Before leaving, someone asked me incredulously, “You’re spending one WHOLE month in Indonesia?” as if they thought I would run out of things to do. That was a totally nonsensical idea when you analyse the reality of this extraordinary country. As an archipelago nation of more than 17,000 islands straddling both sides of the equator for 5000km, Indonesia possesses surely the most complex geography of any nation on Earth. When you consider how tremendously fragmented Indonesia’s huge landmass is, you begin to appreciate how ethnically and culturally diverse the population is; how extensive the coastline is (with warm tropical waters); and how difficult travelling between regions is likely to be. One month is barely sufficient to explore just a small portion of Indonesia and deciding which islands to visit is quite challenging (should I travel to the second largest island in the world, or perhaps the third or fourth largest? Or do I want to visit the most populous island in the world, or the historic “Spice Islands”, or visit a cluster of isolated islands to see dragons, or a group of islands boasting the best dive sites in the world…).
Indonesia as a sovereign entity is a relatively recent concept and a colonial construct, formed under the hegemonic rule of the Dutch. Prior to European interest in the region, the archipelago was politically separated by its natural borders, with each island or cluster of small islands forming independent identities. Historically, even the larger islands like Sumatra, Java and Sulawesi were usually divided into rival kingdoms. The Hindu-Buddhist Majapahit state was the only empire that established brief control over most of the archipelago, in the 13th and 14th centuries. Islam gradually spread throughout the archipelago in the 13th to 15th centuries, destroying the Majapahits and isolating Hindu-Buddhists to the small island of Bali. The Portuguese (as usual) were the first Europeans to arrive in the region, enticed by the lucrative trade in spices (specifically clove, nutmeg and mace) grown on a small group of islands near New Guinea. In 1595, the Dutch East India Company (VOC) was established at Banten (Jakarta) on Java to conduct all Dutch business in the East Indies (the corporation is often evaluated as the wealthiest corporation to have existed in Western history). The VOC ambitiously attempted to monopolise the spice trade by forcing European rivals out of the region. They seized control of the Spice Islands and numerous ports throughout the archipelago. The corporation was bankrupt and corrupt by 1800, and consequently its territories passed to the Crown of the Netherlands. The archipelago was thus transformed from a trading empire into the colonial Dutch East Indies, with the Netherlands claiming and conquering everything between Australia and British-controlled Malaya and northern Borneo over the next century, excluding Portuguese East Timor. The Japanese “liberated” the archipelago from European colonial rule in World War II and the Dutch failed to reconquer the islands thereafter. The fourth most populous independent nation on Earth was thus born. Nearly half a century of virtual dictatorships ended in 1998, when Suharto resigned and the first democratic presidential election was held. Indonesia is now a fully democratised republic with a predominantly moderate Muslim population, and is home to 250 million residents.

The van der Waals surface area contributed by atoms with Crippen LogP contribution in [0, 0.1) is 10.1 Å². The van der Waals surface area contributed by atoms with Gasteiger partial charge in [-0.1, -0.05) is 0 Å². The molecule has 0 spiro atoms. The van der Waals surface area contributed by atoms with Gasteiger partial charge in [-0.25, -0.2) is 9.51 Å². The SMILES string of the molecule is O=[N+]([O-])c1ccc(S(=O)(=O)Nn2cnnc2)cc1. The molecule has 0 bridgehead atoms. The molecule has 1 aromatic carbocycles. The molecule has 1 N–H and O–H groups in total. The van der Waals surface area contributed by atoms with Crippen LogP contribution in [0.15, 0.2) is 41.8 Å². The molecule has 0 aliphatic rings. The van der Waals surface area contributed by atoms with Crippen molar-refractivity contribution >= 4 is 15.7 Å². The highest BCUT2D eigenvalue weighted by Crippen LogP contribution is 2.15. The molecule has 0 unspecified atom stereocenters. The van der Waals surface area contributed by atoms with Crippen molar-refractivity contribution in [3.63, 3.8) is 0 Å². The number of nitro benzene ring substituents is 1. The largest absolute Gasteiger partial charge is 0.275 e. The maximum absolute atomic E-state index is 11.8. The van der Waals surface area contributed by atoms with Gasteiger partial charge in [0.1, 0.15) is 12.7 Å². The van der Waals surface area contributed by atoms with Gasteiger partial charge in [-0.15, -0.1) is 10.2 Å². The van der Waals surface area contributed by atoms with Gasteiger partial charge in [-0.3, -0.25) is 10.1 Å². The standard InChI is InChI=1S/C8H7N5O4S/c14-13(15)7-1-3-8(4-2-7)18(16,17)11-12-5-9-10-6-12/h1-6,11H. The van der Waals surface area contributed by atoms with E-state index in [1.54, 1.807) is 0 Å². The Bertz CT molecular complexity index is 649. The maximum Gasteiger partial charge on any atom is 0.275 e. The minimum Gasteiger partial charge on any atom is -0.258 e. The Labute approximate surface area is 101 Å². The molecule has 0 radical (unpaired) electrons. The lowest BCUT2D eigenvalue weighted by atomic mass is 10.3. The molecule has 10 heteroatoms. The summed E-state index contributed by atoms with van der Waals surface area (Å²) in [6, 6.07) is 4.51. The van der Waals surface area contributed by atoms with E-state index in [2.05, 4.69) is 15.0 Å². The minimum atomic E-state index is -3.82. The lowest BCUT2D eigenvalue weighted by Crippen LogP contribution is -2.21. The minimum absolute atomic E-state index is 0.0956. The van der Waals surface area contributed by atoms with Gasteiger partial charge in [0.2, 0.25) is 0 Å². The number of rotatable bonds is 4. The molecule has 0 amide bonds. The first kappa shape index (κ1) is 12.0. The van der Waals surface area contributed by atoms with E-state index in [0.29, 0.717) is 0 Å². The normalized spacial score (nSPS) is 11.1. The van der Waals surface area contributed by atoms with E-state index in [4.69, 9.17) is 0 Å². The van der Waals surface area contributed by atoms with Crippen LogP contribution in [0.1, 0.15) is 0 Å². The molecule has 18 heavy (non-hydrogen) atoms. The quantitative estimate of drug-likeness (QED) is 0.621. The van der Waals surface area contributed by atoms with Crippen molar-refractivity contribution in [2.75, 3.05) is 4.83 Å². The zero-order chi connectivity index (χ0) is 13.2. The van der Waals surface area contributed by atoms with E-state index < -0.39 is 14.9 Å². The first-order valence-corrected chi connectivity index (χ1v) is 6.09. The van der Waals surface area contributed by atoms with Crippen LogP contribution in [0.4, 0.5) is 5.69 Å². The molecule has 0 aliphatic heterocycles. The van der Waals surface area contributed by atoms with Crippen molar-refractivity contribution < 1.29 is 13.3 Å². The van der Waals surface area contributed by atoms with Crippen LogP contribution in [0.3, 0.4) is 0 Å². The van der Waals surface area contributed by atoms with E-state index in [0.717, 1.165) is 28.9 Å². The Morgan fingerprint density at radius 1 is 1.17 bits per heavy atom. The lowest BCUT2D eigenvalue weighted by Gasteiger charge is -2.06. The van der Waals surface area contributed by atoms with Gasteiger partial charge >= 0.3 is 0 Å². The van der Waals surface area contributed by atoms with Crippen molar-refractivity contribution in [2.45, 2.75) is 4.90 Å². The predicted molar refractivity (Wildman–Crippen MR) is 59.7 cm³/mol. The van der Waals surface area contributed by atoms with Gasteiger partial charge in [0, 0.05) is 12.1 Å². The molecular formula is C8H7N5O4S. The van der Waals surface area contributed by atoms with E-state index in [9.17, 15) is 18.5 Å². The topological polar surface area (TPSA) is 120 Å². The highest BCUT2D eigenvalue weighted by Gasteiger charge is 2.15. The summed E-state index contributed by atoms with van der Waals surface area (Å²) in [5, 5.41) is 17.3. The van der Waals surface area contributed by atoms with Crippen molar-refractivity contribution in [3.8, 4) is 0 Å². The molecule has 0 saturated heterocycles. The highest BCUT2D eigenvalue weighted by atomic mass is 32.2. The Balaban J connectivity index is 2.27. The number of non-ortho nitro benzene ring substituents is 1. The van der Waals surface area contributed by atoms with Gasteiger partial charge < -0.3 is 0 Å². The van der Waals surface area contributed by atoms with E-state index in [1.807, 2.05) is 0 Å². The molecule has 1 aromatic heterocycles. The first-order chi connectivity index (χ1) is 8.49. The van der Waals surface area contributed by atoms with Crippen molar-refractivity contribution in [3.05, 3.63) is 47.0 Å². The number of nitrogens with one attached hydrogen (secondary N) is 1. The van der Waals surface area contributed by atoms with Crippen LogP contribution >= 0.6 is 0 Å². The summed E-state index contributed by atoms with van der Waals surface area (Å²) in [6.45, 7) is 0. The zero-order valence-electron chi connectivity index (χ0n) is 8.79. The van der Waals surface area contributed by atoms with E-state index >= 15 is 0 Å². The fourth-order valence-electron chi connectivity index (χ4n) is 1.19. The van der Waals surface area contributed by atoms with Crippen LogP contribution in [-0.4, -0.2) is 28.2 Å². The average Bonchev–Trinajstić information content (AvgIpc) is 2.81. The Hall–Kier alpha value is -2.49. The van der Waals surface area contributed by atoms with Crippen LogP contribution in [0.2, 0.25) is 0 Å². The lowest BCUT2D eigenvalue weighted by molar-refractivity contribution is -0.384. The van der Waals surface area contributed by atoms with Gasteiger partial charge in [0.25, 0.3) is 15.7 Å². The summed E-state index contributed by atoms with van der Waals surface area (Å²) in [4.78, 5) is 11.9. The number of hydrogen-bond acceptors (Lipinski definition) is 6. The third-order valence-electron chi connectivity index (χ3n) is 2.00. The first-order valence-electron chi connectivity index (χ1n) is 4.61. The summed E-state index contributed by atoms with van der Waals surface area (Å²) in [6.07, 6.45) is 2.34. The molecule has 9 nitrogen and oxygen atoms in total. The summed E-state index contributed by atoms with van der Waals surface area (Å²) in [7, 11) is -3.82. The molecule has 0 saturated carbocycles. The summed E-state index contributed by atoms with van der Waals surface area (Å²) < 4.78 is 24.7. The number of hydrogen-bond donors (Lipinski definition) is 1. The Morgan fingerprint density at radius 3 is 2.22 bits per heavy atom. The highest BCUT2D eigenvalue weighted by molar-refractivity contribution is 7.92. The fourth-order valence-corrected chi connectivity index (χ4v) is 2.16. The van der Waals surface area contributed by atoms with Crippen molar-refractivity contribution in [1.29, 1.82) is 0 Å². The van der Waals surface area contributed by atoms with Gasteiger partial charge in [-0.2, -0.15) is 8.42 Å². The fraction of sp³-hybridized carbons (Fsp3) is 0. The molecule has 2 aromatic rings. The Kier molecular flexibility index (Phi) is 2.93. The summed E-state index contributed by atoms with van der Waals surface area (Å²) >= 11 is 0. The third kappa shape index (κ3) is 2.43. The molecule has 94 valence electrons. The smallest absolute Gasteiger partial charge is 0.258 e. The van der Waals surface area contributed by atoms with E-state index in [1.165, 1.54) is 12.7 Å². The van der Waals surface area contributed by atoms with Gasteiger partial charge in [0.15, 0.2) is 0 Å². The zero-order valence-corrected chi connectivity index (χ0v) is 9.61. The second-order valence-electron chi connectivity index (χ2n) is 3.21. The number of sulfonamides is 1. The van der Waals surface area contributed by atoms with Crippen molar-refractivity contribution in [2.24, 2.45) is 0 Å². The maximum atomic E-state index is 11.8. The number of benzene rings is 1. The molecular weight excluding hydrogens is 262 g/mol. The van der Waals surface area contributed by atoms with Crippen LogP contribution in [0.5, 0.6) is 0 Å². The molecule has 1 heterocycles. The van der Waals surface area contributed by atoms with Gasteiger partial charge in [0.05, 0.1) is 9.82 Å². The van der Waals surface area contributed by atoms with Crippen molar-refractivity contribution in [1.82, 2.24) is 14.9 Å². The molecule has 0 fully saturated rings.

While Kayla would have happily spent her entire Indonesian vacation on Bali as basically every Australian does, I unilaterally decided that we needed to be slightly more adventurous. I selected Java as our target island for exploration, and what an outstanding choice I made. Java, with its evocative name, has always fascinated me. How can a landmass that is less than a third the size of Victoria support 145 million people?! How can Australians (including myself) know so little about such an improbable island, since it is located so close to our continent? Java represented an exotic destination awaiting discovery, the perfect place to visit for this trip. We spent one action-packed week travelling in Central and East Java.